For a few weeks after his conversion Muller made rapid advancement in the Christian life, and he was greatly desirous of becoming a missionary. But he fell in love with a Roman Catholic girl, and for some time the Lord was well nigh forgotten. Then Muller saw a young missionary giving up all the luxuries of a beautiful home for Christ. This opened his eyes to his own selfishness and enabled him to give up the girl who had taken the place of Christ in his heart. "It was at this time," says he, "that I began to enjoy the peace of God, which passeth all understanding. In this my joy I wrote to my father and brother, entreating them to seek the Lord, and telling them how happy I was; thinking, that if the way to happiness were set before them, they would gladly embrace it. To my great surprise an angry answer was returned."
George could not enter any German missionary training institution without the consent of his father, and this he could not obtain. His father was deeply grieved that after educating him so that he could obtain a comfortable living as a clergyman he should turn missionary. George felt that he could no longer accept any money from him. The Lord graciously sent him means with which to complete his education. He taught German to some American college professors at the University, and they handsomely remunerated him for his services. He was now the means of winning a number of souls to Christ. He gave away thousands of religious tracts and papers, and spoke to many persons concerning the salvation of their souls.
Although, before his conversion, Muller had written to his father and told him about sermons he had preached, he never really preached a sermon until some time after his conversion. He thought to please his father by making him believe that he was preaching. His first sermon was a printed one which he had memorized for the occasion. He had but little liberty in preaching it. The second time he preached extemporaneously and had some degree of liberty. "I now preached frequently," says he, "both in the churches of the villages and towns, but never had any enjoyment in doing so, except when speaking in a simple way; though the repetition of sermons which had been committed to memory brought more praise from my fellow creatures. But from neither way of preaching did I see any fruit. It may be that the last day will show the benefit even of those feeble endeavors. One reason why the Lord did not permit me to see fruit, seems to me, that I should have been most probably lifted up by success. It may be also because I prayed exceedingly little respecting the ministry of the Word, and because I walked so little with God, and was so rarely a vessel unto honor, sanctified and meet for the Master's use."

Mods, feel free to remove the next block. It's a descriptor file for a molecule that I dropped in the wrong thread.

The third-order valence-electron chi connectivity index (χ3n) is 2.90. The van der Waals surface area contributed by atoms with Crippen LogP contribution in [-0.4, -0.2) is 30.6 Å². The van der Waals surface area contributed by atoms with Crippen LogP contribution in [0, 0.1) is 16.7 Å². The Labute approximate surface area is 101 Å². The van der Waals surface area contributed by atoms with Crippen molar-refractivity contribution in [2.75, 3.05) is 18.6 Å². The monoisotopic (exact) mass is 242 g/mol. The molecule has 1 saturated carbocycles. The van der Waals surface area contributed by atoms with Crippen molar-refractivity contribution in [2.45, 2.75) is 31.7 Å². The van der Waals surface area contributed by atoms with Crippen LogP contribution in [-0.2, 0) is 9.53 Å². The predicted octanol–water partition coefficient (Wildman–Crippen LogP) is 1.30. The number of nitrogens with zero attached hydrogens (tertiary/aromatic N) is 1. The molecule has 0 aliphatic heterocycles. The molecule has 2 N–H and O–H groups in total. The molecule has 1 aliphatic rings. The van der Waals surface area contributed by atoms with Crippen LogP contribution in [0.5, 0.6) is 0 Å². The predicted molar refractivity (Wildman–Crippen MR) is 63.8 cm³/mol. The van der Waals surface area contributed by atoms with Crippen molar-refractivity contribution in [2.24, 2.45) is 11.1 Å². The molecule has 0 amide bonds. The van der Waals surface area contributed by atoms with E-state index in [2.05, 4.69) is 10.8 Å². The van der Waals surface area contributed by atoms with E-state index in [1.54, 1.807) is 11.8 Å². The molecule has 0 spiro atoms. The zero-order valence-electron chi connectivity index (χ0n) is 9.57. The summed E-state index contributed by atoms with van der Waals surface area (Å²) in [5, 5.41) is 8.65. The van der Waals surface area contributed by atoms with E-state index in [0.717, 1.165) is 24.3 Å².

The true believers at the University increased from six to about twenty in number before Muller left. They often met in Muller's room to pray, sing and read the Bible. He sometimes walked ten or fifteen miles to hear a really pious minister preach.